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Listeners And Volunteers Both Pledge Their Support For KCRW

It’s Monday morning around 8:50 a.m. On the airwaves of 89.9 FM is NPR’s signature news program Morning Edition. The only difference is in between the latest news about the Beijing Olympics and the sudden death of singer Isaac Hayes, two local announcers are urging listeners to pick up the phone and make a pledge to support the public radio station.

Almost three hours into day four of KCRW’s pledge drive, $372,620 is posted on a large TV screen. It’s the amount supporters agreed to donate to help provide programs for them to tune into. The 11-day pledge kicked off on Friday. It runs during the weekdays from  6 a.m. to 11 p.m. On weekends, from 7 a.m. to 11 p.m.

Why not call in? Listeners are getting a bang for their buck with so called premiums: gift certificates ranging from CDs to concert tickets, to romantic dinners at wonderful restaurants to fun adventures and getaways, like a Harley Davidson Weekend for two.

“The majority of the time setting up for the drive is getting gift certificates,” said Laura Shumate, KCRW’s pledge drive manager.

Shumate and her assistant spend three and half months convincing businesses to donate. This year, hundreds of places including hotels and retails shops have joined forces to show support for the station.

“It’s a win, win for everyone,” she said.

If a listener hears an announcer talk about a helicopter tour over Los Angeles or a wine tour in Napa Valley or hang gliding lessons, they can call 800-600-KCRW and pledge the amount for the premium. In turn, it promotes the business.

David Kleinbart, the station’s development director and Sarah Spitz, publicity director, get behind the microphone to pitch.

“It’s a challenge to find the right words to get people to reach into their wallets and say yes I want to support,” said Spitz, who started volunteering at KCRW  in 1983.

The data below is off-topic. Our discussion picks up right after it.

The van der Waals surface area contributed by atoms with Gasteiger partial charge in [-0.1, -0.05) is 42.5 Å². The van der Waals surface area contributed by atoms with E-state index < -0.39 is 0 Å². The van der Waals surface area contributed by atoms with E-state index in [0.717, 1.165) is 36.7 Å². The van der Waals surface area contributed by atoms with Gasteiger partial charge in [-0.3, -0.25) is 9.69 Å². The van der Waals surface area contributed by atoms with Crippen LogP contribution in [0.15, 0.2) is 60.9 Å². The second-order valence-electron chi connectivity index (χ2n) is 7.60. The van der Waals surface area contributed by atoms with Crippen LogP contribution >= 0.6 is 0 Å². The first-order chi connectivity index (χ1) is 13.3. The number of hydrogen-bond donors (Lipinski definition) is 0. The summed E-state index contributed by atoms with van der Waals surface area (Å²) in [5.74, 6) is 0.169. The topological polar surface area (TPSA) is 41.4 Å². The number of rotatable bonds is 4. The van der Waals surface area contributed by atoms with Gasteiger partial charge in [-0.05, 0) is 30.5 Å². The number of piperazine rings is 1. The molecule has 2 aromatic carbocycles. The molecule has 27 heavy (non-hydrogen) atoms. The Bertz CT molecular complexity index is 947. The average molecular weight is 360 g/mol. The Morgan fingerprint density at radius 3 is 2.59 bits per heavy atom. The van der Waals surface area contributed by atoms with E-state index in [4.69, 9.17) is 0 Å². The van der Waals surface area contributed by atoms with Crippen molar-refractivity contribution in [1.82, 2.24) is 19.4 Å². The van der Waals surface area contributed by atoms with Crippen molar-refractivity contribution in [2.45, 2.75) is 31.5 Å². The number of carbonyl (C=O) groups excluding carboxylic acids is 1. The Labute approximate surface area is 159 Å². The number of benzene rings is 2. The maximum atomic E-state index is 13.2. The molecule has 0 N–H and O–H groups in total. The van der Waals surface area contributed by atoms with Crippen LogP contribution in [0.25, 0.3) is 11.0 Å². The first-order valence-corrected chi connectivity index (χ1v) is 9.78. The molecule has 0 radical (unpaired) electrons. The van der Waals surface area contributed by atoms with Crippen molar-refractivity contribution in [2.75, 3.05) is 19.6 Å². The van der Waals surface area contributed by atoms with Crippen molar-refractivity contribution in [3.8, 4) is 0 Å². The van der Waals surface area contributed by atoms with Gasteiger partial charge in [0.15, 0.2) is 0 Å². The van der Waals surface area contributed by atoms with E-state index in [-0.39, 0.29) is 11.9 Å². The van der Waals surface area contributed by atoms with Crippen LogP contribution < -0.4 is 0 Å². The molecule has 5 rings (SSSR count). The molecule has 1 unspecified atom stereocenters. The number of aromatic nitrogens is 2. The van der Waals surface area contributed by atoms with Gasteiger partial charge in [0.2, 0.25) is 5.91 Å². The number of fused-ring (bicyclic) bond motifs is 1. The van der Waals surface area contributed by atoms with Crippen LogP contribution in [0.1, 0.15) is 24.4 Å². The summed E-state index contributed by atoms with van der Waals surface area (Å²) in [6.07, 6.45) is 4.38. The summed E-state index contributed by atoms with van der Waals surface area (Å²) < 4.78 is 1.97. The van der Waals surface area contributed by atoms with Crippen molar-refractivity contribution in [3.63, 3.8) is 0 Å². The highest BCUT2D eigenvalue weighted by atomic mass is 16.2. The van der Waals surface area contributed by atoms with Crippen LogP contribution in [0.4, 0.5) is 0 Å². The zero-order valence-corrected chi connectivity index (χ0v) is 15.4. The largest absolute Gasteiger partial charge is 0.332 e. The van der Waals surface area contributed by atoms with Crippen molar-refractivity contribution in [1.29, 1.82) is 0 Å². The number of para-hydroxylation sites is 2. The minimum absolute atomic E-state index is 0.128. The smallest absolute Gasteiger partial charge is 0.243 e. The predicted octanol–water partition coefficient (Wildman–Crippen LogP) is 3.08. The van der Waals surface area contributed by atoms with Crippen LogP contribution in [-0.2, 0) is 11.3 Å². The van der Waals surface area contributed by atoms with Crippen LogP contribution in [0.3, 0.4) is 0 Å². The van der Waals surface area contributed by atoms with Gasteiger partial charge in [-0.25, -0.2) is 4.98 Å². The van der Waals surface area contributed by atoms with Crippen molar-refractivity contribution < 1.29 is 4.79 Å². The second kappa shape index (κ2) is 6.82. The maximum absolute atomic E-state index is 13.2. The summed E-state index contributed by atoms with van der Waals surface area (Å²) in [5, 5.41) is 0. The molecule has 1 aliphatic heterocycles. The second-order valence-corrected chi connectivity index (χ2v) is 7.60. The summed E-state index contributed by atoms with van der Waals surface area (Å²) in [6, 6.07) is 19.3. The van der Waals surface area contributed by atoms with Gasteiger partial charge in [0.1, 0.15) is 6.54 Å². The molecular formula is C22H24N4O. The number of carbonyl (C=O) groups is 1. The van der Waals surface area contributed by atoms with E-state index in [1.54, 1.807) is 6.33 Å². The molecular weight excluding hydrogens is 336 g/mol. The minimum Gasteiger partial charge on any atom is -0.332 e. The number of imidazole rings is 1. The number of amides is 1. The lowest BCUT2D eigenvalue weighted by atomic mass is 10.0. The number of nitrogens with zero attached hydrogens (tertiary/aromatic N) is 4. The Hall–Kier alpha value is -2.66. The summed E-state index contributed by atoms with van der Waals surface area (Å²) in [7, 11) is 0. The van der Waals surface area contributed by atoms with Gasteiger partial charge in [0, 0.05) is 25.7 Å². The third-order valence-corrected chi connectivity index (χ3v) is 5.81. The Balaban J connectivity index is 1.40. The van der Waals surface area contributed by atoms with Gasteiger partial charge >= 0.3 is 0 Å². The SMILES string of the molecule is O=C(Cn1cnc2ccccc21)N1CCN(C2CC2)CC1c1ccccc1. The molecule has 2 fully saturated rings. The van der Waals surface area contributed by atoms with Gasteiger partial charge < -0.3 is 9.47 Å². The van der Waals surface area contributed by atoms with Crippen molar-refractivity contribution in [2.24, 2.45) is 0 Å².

Inside the station, a large room has been converted to the phone bank where dozens of listener volunteers are standing by waiting for their telephones to ring. KCRW has moved into a sophisticated setup. Everything is completely computerized.

Volunteers like Susan Price wear headsets to make their jobs easier when answering hundreds of calls a day.

“Even if I pledge, this is one more way for me to show support. It’s a fun and exciting way to contribute,” said Price.

Phone captain and volunteer Mark Gray said: “It’s a family of people. It’s amazing how many people you know and meet from the drive.”

Doctors, lawyers, writers and filmmakers come to volunteer. One person even met his wife while volunteering for a pledge drive.

During each pledge drive, the station has daily sweepstakes with giveaways from MacBook Air and MacBook Pro. Also, Fly and Drive Sweeps with vacations to London and to Kyoto, Japan. On Sept. 2, the station will giveaway a new MINI Cooper convertible. In addition, KCRW has milestone giveaways. For example, caller 1,000 wins an IPOD touch.

Callers can donate any amount. To receive a KCRW guide, a monthly newsletter, listeners need to give at least $25. For $50, they become part of the fringe benefits program, entitling them to discounts around town.

Besides the unusual pledge drive, the station serves an unusual mix of eclectic music, intelligent news, and cultural programs serving communities throughout Southern California.

“We are able to be a voice. They turn to us for a lifestyle definition,” said Shumate.

The demographic for the station’s listening audience is affluent, educated and creative, the tastemakers of Los Angeles, Shumate explained. More than a half million people listen to KCRW, which takes in about 17,000 phone calls during a pledge drive.

Some of the callers are considered angels or archangels, folks who donate more than $1,000. The station said on Sunday actress Lucy Liu made a pledge. Tom Hanks and Will Ferrell are also KCRW supporters.

For the businesses, the staff creates a script and announcers read it live on the air and try to entice the audience to call in and make a generous donation. If listeners are shy, they can pledge online (kcrw.com) and get great goodies for their donations like  music packs compiled by the station’s well-known DJs.

Despite the economic slowdown, it doesn’t seem KCRW has been adversely affected. During January’s drive, the writer’s strike was underway.

“We had the biggest pledge drive ever (in January),” said Shumate. “Considering the way the economy is, we are doing good.”

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